Compare any two graphics cards:
GeForce GTX 660 vs Radeon HD 5770
IntroThe GeForce GTX 660 has a GPU core clock speed of 980 MHz, and the 2048 MB of GDDR5 memory is set to run at 1502 MHz through a 192-bit bus. It also features 960 SPUs, 80 TAUs, and 24 Raster Operation Units.
Compare all of that to the Radeon HD 5770, which comes with a clock speed of 850 MHz and a GDDR5 memory frequency of 1200 MHz. It also features a 128-bit bus, and makes use of a 40 nm design. It features 800(160x5) SPUs, 40 Texture Address Units, and 16 ROPs.
Power Usage and Theoretical Benchmarks
Power Consumption (Max TDP)
In theory, the GeForce GTX 660 is 88% faster than the Radeon HD 5770 overall, due to its greater data rate. (explain)
Texel RateThe GeForce GTX 660 should be much (approximately 131%) better at anisotropic filtering than the Radeon HD 5770. (explain)
Pixel RateThe GeForce GTX 660 will be a lot (more or less 73%) faster with regards to AA than the Radeon HD 5770, and also should be able to handle higher resolutions without slowing down too much. (explain)
Please note that the above 'benchmarks' are all just theoretical - the results were calculated based on the card's specifications, and real-world performance may (and probably will) vary at least a bit.
Please note that the price comparisons are based on search keywords - sometimes it might show cards with very similar names that are not exactly the same as the one chosen in the comparison. We do try to filter out the wrong results as best we can, though.
Memory Bandwidth: Bandwidth is the maximum amount of information (in units of MB per second) that can be transported across the external memory interface in a second. The number is calculated by multiplying the bus width by the speed of its memory. If it uses DDR type memory, the result should be multiplied by 2 again. If DDR5, multiply by ANOTHER 2x. The better the memory bandwidth, the better the card will be in general. It especially helps with anti-aliasing, High Dynamic Range and higher screen resolutions.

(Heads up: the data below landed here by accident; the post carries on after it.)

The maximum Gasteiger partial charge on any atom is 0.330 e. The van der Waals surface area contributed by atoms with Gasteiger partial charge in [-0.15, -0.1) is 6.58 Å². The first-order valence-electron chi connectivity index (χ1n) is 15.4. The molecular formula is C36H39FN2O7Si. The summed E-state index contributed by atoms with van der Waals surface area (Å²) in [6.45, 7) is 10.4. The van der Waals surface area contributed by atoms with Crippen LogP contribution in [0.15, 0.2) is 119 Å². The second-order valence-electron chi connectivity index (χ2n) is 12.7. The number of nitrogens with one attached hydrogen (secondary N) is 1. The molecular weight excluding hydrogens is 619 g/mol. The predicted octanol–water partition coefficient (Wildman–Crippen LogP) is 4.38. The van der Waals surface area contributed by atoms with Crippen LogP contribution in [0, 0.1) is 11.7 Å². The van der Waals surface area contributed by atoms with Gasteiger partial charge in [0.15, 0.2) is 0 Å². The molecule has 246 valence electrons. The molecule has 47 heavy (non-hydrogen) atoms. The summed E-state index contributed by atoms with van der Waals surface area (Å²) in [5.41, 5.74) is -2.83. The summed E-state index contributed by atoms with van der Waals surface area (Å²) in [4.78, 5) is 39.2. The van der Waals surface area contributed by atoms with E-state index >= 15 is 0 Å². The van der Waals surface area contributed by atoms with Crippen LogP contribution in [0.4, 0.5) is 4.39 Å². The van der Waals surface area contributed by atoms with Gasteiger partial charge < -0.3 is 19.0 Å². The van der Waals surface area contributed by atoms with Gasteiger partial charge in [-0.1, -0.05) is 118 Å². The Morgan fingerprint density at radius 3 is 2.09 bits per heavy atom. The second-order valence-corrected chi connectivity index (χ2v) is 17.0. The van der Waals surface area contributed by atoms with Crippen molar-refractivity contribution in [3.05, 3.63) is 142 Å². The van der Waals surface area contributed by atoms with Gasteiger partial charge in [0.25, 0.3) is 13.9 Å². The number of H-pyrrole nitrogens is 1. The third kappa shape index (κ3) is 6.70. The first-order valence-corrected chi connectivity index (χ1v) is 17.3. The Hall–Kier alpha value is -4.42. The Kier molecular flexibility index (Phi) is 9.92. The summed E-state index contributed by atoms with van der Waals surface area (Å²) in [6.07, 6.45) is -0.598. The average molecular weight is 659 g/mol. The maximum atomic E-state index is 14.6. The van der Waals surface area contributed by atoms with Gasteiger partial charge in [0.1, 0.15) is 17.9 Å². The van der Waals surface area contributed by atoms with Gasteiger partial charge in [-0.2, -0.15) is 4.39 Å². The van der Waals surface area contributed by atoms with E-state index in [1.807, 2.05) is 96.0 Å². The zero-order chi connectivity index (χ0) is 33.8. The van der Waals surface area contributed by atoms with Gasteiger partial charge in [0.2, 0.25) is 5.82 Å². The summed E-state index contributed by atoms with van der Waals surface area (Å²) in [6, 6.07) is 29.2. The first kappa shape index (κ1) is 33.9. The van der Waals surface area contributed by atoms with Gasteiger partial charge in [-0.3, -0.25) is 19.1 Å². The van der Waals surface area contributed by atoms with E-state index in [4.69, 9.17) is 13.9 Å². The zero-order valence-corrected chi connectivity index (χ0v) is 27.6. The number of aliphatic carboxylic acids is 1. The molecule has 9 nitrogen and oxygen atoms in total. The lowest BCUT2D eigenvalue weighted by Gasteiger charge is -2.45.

Texel Rate: Texel rate is the maximum texture map elements (texels) that are processed per second. This number is worked out by multiplying the total texture units of the card by the core clock speed of the chip. The higher this number, the better the video card will be at handling texture filtering (anisotropic filtering - AF). It is measured in millions of texels applied in a second.
Pixel Rate: Pixel rate is the maximum number of pixels that the graphics card could possibly record to the local memory per second - measured in millions of pixels per second. Pixel rate is calculated by multiplying the number of colour ROPs by the the core clock speed. ROPs (Raster Operations Pipelines - sometimes also referred to as Render Output Units) are responsible for outputting the pixels (image) to the screen. The actual pixel output rate is also dependant on many other factors, especially the memory bandwidth of the card - the lower the bandwidth is, the lower the ability to get to the maximum fill rate.